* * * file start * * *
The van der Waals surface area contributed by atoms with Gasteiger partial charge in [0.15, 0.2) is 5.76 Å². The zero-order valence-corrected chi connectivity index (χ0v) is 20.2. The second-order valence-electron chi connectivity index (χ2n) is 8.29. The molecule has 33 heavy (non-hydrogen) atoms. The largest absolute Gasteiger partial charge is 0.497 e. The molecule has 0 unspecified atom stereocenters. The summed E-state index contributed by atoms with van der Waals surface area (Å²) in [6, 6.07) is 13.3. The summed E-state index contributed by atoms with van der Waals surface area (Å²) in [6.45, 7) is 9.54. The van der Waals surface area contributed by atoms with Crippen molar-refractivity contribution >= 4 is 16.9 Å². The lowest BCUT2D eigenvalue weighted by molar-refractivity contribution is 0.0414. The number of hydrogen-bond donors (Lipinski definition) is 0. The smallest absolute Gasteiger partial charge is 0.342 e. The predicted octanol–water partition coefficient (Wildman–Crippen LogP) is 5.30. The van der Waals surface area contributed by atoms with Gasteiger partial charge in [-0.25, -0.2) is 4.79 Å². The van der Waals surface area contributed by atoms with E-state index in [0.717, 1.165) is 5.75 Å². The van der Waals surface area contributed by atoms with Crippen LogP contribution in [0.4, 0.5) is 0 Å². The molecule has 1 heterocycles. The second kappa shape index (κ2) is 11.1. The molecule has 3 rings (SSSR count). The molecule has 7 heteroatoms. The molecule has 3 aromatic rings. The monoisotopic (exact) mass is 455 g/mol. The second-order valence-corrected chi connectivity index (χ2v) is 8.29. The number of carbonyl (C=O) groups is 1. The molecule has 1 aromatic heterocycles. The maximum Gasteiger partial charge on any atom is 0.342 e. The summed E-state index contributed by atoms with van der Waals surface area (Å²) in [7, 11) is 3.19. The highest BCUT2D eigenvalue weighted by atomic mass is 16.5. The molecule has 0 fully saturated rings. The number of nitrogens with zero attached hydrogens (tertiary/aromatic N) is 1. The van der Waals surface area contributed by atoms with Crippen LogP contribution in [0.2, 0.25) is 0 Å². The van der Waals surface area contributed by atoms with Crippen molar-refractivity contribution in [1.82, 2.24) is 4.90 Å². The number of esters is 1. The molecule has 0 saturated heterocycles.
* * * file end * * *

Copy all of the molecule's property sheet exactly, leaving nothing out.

The van der Waals surface area contributed by atoms with Gasteiger partial charge in [0.15, 0.2) is 5.76 Å². The zero-order valence-corrected chi connectivity index (χ0v) is 20.2. The second-order valence-electron chi connectivity index (χ2n) is 8.29. The molecule has 33 heavy (non-hydrogen) atoms. The largest absolute Gasteiger partial charge is 0.497 e. The molecule has 0 unspecified atom stereocenters. The summed E-state index contributed by atoms with van der Waals surface area (Å²) in [6, 6.07) is 13.3. The summed E-state index contributed by atoms with van der Waals surface area (Å²) in [6.45, 7) is 9.54. The van der Waals surface area contributed by atoms with Crippen molar-refractivity contribution >= 4 is 16.9 Å². The lowest BCUT2D eigenvalue weighted by molar-refractivity contribution is 0.0414. The number of hydrogen-bond donors (Lipinski definition) is 0. The smallest absolute Gasteiger partial charge is 0.342 e. The predicted octanol–water partition coefficient (Wildman–Crippen LogP) is 5.30. The van der Waals surface area contributed by atoms with Gasteiger partial charge in [-0.25, -0.2) is 4.79 Å². The van der Waals surface area contributed by atoms with E-state index in [0.717, 1.165) is 5.75 Å². The van der Waals surface area contributed by atoms with Crippen LogP contribution in [0.4, 0.5) is 0 Å². The molecule has 1 heterocycles. The second kappa shape index (κ2) is 11.1. The molecule has 3 rings (SSSR count). The molecule has 7 heteroatoms. The molecule has 3 aromatic rings. The monoisotopic (exact) mass is 455 g/mol. The second-order valence-corrected chi connectivity index (χ2v) is 8.29. The number of carbonyl (C=O) groups is 1. The molecule has 1 aromatic heterocycles. The maximum Gasteiger partial charge on any atom is 0.342 e. The summed E-state index contributed by atoms with van der Waals surface area (Å²) in [7, 11) is 3.19. The highest BCUT2D eigenvalue weighted by atomic mass is 16.5. The molecule has 0 fully saturated rings. The number of nitrogens with zero attached hydrogens (tertiary/aromatic N) is 1. The van der Waals surface area contributed by atoms with Crippen LogP contribution in [0.2, 0.25) is 0 Å². The van der Waals surface area contributed by atoms with Crippen molar-refractivity contribution in [1.82, 2.24) is 4.90 Å². The number of esters is 1. The molecule has 0 saturated heterocycles.